If it's true that all politics is local, you might want to put off viewing night two of the second Democratic presidential debates to take in a "Neighborhood Summit" on one of the hottest local issues this summer: the future of Portland's network of neighborhood associations.
The civic code that acknowledges and governs the 95 such associations in Portland is being rewritten in a way that backers of the current system say will seriously downgrade its role as a voice for citizens.
So on Wednesday night, July 31, at 7 p.m. at the Multnomah Arts Center, Southwest Neighborhoods Inc. (SWNI) is staging a "Neighborhood Summit" on the proposed changes to Civic Code 3.96.
For those unfamiliar with the role and track record of neighborhood associations in Portland, the summit will include presentations on the history of Portland's neighborhood system, how neighborhood associations interact with city bureaus and the role of SWNI, the district coalition that's an umbrella organization for the 17 neighborhood associations in Southwest Portland.
Proposed code changes would also affect how district coalitions like SWNI and business district associations like the Multnomah Village Business Association and Hillsdlel Professional Asociation operate.
SWNI President Leslie Hammond tells the SW Connection the Neighborhood Summit ," Is largely about providing information to everyone who comes about how to let their voices be heard individually or by community-based groups at city council." The proposed changes were to have been acted on by the Council on Setember 3, but consideration has now been delayed until October 3.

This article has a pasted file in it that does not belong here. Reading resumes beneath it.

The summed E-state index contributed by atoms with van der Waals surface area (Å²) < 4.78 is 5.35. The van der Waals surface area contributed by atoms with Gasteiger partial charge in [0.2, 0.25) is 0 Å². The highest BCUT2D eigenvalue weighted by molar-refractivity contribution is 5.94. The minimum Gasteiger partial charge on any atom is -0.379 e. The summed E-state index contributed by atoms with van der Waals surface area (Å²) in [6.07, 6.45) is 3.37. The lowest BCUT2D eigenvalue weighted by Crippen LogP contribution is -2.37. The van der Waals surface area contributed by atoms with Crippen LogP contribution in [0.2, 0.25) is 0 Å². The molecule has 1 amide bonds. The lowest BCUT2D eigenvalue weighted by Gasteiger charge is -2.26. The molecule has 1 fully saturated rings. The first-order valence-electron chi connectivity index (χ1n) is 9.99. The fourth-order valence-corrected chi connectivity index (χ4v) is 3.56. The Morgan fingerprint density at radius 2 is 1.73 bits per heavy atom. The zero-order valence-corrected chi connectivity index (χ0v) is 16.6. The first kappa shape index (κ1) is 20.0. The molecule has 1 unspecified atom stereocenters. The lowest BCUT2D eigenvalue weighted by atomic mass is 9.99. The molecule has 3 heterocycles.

After the introduction and update on the rewriting of Civic Code 3.96, there will be time for questions and answers, which will be followed by small group discussions and consideration of future actions.
"We will listen to suggestions from the group after our panel presents. And probably take that information to the SWNI coalition meeting in August," Hammond wrote in an e mail.
No one from the Office of Community and Civic Life, which used to be the Office of Neighborhood Involvement, is scheduled to speak or answer questions.
Supporters say the code changes are necessary because an increasing number of Portland residents belong to communities that are not geographically well-defined.
"We need all of us and not just some over others. That is not government's role, to pick winners and losers," Civic Life Office director Suk Rhee told the City Club of Portland on July 12. Rhee also said neighborhood associations would not be abolished even if they are removed from the code.
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